Whether we visit for a day, or live in a place for years, I think the reason we love a certain place is because we love ourselves more when we are there.

Before I moved to BriBri I was living in Washington, DC–a pretty amazing place. I lived in a neighborhood where there were native speakers of over 36 languages. As a result of all those cultures, I ate amazing food, heard delightful music, and had fascinating conversations. There were myriad opportunities for activism around causes that were important to me. There were miles of art museums that I roamed for hours each weekend.

I was having a great time. I thought of myself as a quintessential city girl.

After a while in Talamanca, I discovered that what I had loved about Washington was that there were so many marvels around me. There was so much to see and do that my whole focus was beyond myself.

In Talamanca, in contrast, there wasn’t a whole lot to do. So I learned to look inward first; to understand myself in a way I never had before. I had to figure out what I enjoyed, what I could make, and what I truly wanted to contribute. Doing this helped me to feel validated, and to validate myself. So when I did connect with people and experiences in Talamanca, I felt like I was doing so from a deeper, more genuine place.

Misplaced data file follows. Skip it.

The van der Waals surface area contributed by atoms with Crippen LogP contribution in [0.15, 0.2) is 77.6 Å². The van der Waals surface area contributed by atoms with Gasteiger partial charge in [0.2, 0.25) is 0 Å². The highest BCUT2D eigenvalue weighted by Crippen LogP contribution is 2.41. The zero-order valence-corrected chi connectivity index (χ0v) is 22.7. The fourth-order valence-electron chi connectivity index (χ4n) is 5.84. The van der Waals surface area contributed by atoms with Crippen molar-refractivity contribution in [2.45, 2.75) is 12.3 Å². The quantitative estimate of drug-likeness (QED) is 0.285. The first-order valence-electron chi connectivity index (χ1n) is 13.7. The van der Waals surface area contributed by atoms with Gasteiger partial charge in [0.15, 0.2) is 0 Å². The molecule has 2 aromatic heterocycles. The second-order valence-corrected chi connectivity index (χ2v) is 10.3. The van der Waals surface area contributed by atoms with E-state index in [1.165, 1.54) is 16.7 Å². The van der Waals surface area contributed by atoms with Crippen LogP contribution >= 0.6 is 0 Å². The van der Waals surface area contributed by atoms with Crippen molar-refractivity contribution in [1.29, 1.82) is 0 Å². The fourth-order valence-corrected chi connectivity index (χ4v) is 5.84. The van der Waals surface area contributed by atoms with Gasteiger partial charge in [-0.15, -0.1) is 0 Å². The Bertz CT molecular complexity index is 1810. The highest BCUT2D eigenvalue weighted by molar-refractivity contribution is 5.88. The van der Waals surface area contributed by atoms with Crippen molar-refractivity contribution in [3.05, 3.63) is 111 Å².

Here are 3 things I discovered:

1. I am beautiful, inside and out.

I grew up a brown, full-figured, curvy girl in a neighborhood of thin, white people, and I was constantly told to eat less and exercise more. That growing up molded me, so that even years later I felt awkward, ugly, and like I could never quite measure up. I usually thought that the wrongness of my appearance meant that I was wrong on the inside, too. I would wear dully-colored clothing that was two sizes too big, and I looked at the ground a lot.

But when I stepped off the bus in BriBri, I practically fell over because there were so many women who looked like me, and they were wearing bright, beautiful clothes that hugged their curves. I suddenly felt permission to look like I looked. Because I could stop wasting my energy thinking that I didn’t look right, I channeled that energy into doing things that made me feel right.

2. I am wild about slowness.